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Tea - part 2

Hey Bobaristas!

I am back with more about tea and it is time to spill some of the tips. I’ll let you in on how I brew tea and some of the traditions that are used to serve and prepare tea. 

The Art of Brewing Tea

Brewing tea requires no skills at all, you just add hot water to tea leaves and let it steep. The intimidating part is choosing the right tea since there are so many options out there. But whatever tea you choose the brewing process will be the same. The rule of thumb I use for brewing tea is a 2 to 1 ratio, so about 2 grams of loose leaf tea to 1 cup of hot water and let it steep for 10 minutes. I tend to let it steep longer, but 5 minutes is sufficient if you prefer a lighter taste. Most often you would throw out the tea leaves after one brew, but you can actually continue to add hot water until the tea turns bland. 

My family frequently drinks tea, so we have acquired many teapots and tea sets over the years. But if you do not own a teapot you can use anything, a large bowl would do just fine. Then use a mesh strainer to strain the tea into a cup. I have even used a cooking pot to brew my tea, which works great because you can brew the in the same pot you boiled the water in.

Depending on your tea preference, steeping times will vary. How long you steep the tea leaves will actually have an effect on the tastes. By referring to the color of the tea you will know how it tastes. The lighter the color, the blander it will taste, and the darker the color, the deeper the taste. For reference use the images down below of black, jasmine green, and oolong tea steeped at different times.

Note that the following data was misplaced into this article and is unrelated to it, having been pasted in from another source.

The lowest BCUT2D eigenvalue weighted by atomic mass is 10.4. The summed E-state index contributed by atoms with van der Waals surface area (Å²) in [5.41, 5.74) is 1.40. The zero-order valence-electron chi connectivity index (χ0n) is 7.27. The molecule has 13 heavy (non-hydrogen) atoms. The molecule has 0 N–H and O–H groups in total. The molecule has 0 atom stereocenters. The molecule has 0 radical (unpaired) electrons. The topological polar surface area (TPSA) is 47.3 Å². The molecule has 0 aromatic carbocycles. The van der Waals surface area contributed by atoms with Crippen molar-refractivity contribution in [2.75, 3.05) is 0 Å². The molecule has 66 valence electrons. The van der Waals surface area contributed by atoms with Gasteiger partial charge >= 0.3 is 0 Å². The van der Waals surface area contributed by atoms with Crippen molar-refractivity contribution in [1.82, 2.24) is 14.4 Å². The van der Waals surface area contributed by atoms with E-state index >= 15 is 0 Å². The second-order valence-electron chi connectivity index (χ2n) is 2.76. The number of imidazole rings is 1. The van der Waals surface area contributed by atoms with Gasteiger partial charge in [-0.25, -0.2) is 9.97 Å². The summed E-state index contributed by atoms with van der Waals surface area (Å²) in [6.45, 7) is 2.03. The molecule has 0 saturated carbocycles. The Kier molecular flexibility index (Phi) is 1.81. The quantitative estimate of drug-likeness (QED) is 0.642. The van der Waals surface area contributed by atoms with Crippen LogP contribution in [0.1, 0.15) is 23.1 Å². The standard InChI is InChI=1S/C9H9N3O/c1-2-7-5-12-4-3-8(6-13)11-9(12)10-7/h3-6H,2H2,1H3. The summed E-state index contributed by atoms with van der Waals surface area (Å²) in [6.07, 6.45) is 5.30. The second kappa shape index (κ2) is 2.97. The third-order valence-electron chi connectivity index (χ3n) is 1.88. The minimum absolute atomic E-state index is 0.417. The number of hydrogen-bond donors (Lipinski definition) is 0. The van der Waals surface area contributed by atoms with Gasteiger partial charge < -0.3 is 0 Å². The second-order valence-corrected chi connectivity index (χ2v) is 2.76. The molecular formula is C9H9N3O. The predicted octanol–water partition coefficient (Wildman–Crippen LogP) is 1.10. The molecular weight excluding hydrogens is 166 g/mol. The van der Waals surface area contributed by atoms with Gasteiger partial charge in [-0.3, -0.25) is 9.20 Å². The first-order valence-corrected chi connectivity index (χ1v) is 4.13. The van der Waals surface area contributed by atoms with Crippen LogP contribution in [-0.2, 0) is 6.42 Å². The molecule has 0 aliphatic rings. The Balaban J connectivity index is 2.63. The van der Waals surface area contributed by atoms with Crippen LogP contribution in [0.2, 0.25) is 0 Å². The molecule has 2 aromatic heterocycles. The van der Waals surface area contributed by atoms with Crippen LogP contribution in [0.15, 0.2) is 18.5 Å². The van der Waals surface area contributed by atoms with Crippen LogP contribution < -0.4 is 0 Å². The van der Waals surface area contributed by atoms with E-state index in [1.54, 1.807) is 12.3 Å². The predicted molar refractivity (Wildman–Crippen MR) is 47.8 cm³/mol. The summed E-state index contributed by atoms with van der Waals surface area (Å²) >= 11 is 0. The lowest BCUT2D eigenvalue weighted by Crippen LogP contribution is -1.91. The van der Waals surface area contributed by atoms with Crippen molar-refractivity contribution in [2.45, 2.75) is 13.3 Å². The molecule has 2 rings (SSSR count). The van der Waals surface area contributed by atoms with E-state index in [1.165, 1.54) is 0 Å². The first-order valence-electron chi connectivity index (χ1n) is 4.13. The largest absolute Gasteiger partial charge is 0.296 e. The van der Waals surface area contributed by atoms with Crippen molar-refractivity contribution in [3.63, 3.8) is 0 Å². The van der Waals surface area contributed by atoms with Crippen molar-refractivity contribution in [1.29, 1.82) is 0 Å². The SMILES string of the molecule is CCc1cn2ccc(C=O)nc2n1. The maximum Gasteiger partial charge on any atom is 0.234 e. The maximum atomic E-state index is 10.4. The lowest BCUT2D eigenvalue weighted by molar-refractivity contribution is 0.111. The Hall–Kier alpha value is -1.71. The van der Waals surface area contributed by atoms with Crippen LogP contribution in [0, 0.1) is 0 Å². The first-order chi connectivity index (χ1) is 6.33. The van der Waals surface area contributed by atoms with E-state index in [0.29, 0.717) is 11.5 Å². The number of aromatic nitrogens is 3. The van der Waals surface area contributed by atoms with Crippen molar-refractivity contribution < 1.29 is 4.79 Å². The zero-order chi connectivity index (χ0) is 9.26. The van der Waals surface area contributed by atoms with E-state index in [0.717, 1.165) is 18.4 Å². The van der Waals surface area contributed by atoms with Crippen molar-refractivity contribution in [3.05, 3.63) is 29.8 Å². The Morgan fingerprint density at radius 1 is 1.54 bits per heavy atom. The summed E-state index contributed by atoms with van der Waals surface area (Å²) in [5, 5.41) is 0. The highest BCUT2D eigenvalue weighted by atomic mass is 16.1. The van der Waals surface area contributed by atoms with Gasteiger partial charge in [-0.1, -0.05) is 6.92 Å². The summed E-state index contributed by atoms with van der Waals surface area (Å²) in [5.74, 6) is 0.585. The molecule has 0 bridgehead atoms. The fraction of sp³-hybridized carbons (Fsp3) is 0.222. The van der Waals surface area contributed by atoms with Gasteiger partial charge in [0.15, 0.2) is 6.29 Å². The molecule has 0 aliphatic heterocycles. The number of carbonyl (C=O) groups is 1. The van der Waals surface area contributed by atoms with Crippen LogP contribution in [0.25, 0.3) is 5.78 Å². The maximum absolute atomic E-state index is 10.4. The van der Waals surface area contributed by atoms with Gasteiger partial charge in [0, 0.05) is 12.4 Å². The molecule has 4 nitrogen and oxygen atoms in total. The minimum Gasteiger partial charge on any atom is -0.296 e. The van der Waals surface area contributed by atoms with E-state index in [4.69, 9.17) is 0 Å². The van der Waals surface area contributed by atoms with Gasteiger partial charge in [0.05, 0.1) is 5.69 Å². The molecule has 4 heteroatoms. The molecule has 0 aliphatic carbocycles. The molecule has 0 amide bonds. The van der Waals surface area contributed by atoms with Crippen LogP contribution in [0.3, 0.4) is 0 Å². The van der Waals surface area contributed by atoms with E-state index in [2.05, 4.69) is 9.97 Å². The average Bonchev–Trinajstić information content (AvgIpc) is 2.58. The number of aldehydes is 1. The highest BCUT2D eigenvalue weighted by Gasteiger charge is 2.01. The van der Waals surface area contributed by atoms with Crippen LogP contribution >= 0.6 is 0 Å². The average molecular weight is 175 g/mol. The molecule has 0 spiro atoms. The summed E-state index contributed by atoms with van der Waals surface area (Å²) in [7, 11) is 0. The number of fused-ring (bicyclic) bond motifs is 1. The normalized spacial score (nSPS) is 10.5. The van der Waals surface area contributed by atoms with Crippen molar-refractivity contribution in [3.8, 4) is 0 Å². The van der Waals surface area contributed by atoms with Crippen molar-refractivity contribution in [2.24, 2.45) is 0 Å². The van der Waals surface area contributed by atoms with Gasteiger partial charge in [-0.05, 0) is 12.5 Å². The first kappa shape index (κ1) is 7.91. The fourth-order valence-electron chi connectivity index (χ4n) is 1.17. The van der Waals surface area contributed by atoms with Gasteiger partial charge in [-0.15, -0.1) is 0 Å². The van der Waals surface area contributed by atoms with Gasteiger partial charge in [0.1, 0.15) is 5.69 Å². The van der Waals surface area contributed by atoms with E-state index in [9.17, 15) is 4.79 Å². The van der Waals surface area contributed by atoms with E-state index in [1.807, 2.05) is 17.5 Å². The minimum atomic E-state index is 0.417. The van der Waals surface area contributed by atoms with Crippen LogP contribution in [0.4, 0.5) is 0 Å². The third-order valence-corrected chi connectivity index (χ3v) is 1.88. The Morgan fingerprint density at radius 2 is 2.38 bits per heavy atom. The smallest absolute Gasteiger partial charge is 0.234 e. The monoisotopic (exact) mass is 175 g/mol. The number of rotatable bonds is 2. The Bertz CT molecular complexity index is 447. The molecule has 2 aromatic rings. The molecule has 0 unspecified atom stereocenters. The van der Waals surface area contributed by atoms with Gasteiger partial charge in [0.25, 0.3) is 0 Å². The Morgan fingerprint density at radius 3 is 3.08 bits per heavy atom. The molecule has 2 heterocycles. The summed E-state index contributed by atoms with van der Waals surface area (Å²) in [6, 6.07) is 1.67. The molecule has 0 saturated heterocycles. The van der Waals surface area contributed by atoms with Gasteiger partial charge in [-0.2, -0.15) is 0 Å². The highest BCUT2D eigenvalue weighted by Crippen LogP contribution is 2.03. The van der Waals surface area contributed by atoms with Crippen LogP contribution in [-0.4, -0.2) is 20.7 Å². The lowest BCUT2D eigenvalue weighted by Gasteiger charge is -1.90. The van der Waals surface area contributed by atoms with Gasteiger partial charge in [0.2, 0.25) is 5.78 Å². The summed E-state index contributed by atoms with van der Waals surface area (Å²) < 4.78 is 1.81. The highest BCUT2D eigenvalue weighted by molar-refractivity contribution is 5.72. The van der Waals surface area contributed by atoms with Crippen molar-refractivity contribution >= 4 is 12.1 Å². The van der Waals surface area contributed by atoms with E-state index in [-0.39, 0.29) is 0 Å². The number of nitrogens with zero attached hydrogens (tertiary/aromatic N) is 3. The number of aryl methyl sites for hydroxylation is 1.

Black Tea

1 minute


2 minutes


5 minutes


8 minutes


10 minutes


15 minutes

Jasmine Green Tea

1 minute


2 minutes


5 minutes


8 minutes


10 minutes


15 minutes

Oolong Tea

1 minute


2 minutes


5 minutes


8 minutes


10 minutes


15 minutes

Tea Ceremony

A tea ceremony is a traditional form of preparing and serving tea, and there are distinctively two tea ceremonies I have chosen to review, the Chinese and Japanese tea ceremony. These two practices require different tools and skills in order to brew a perfect cup of tea, which is why I have chosen to explore these two traditions. In Japan powdered green tea is used in their tea ceremonies, while in China loose leaf teas are used. 

There are even tea houses, which are traditional cafes where you can enjoy tea made by experts. These experts have learned and mastered the craft of serving and preparing tea. 

Chinese tea set

Chinese Tea Ceremony – 功夫茶 (gongfu cha)

Gongfu cha means making tea with skill. Commonly premium quality oolong or pu-erh tea leaves are used for the ceremony. But other teas can be used for the ceremony. It is often prepared and served in clay teapots and cups, but ceramic teapots and cups are also available.

Matcha tea ceremony

Japanese Tea Ceremony – 茶道 (chadō)

Chadō means the way of tea. Premium matcha (powdered green tea) is used for the ceremony. It is prepared in a ceramic tea bowl with a wooden tea whisk.


Can make 6 cups of boba

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Elizabeth Zhao

Elizabeth Zhao

Don't stress the process just enjoy it.

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